I’m wondering… what do you do when your boy/girl lies to you??


Julie@Cool Mom Guide said...

You know, I was just reading an article about children and lying. For example, a 3 year old child will lie to his/her parent. They don't do it with deceit in mind, it's a natural form of self preservation. The "fight or flight" reflex, if you will. When someone is confronted with something they instinctually think could harm them, the first reaction is to protect ones self. I think as adults, we try to learn to condition ourselves to tell the truth, but no one reall wants to show the ugly side. So while you may be using this as a forum to talk about your kids accomplishments, you're not lying by not mentioning them, you're merely omitting them.

Brianisarockstar said...

I am intrigued by this post. We have an AWFUL amount of lying that goes on over at the rockstar household. Alot of it has to do with the fact that we have a few wounded children with detachment disorders where lying is second nature (actually first nature). We hold the kids responsible for their lies, but for the ones where the instinct is to lie, we give them one chance.

The first thing they do is lie. When we know it is a lie, we then say something along the lines of "OK, I really don't feel you are being honest with that answer. Don't say anything, think about it for a minute and then when you are ready tell us the truth."

The kids know when they hear that out of our mouths that they have a get out of jail free card, yet they also know if they continue with the lie for one more minute ... punishment is on the horizon.

Most of the time, if given a second to really think about which is worse, correcting the lie or receiving punishment, they usually turn towards the light ... usually :-)

Good honest post. It is not all lollypops and ice cream unfortunately!

Heather said...

We were bombarded recently with a huge act of deceit that rocked us to our core (and I won't reveal), and what it attempted to cover was even worse. And on top of that, lies and general passive aggressive, non compliant behavior are going on.

In our kid's case, I see various reasons behind it: 1) the world is sinful 2) we are all self-preservationists 3) developmentally, kids want to assert some independence SOME Where 4) we have made some mistakes in our parenting 5) our daughter has used deceit to cover up other issues we needed to deal with long before now. These are all valid reasons.

That said, it does somewhat help to know the reasons and yet it does not aptly provide a solution. So what is pulling me through this is prayer for God to help her, prayer for God to help ME be the parent she needs, and prayer that I will be forgiving, because lying destroys trust. I am trying to make my mercies new every morning with a completely clean slate, and to not test my daughter by asking inane questions like, "Did you..." when I know she did not. Why punish us both by setting her up to lie? I TRY to address things directly with "You did/did not _____. Let's talk about it." Testing is a natural reaction, but I think in the long run it makes a bad situation worse and hinders healing.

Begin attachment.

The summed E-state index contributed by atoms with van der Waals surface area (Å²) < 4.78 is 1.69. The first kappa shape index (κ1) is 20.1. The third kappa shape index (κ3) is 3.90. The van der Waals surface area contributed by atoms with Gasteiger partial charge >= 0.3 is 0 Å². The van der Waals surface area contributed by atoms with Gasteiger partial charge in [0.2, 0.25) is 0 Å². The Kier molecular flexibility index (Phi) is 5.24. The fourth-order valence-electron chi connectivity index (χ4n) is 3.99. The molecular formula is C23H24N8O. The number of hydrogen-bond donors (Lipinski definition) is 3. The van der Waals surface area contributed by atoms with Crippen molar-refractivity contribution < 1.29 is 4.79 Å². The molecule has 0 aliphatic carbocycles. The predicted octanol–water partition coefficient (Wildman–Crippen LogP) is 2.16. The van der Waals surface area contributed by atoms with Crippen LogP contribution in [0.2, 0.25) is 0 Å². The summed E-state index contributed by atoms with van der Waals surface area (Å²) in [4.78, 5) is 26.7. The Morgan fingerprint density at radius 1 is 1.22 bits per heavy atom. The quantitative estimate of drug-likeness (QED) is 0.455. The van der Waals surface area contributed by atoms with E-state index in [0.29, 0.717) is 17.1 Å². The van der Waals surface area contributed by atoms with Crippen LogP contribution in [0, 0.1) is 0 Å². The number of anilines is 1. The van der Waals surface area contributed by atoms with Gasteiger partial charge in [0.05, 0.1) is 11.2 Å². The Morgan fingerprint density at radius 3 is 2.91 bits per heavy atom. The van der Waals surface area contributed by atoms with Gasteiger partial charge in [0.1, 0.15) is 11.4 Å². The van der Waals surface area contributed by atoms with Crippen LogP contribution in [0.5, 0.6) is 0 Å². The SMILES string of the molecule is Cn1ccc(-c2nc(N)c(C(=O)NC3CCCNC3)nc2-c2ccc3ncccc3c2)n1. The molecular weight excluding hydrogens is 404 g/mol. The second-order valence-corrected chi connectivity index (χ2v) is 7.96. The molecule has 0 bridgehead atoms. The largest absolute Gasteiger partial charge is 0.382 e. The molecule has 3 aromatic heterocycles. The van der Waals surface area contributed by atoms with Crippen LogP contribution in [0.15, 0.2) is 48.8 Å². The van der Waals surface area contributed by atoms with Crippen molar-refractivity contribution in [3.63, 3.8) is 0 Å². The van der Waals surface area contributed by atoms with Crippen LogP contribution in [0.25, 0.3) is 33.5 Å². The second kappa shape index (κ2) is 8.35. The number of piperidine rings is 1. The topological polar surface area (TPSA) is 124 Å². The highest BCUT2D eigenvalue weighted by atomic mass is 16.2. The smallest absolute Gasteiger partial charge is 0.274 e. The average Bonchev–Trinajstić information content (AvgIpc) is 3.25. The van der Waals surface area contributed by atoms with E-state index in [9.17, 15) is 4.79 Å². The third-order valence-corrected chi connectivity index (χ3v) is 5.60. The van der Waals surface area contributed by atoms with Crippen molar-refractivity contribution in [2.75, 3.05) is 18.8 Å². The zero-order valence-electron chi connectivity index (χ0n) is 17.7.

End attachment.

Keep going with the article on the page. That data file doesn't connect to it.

I loved the way the rockstar addresses this same issue because above all, we need to understand that we are all falliable, and sometimes there are underlying issues deep in the heart. I love the "think before your answer." I am certainly going to be using that.

I'm praying for you, as always.

bassackwards mom said...

itspews: thanks for the reply on the post. I didn't disclose the actual 'dirty deed' topic for the very reason that I respect that this is a developmental change, a personal struggle, and a growth opportunity. I tried my very best to be tactful in this post. It means something to *me* to journal, I can look and reflect and think.... rambling...It seems this comes and goes in parenting, and I am thankful to have our parents to talk to about it... masters of parenting - and they're wise beyond their years.

Rockstar/Coolmom: I also appreciate the your insight. We love getting other perspectives. Our way, isn't always the right way and it's clear to us that we'd be fooling ourselves if we thought that it always was!

Brianisarockstar said...

No way is the right way ... in parenting :-)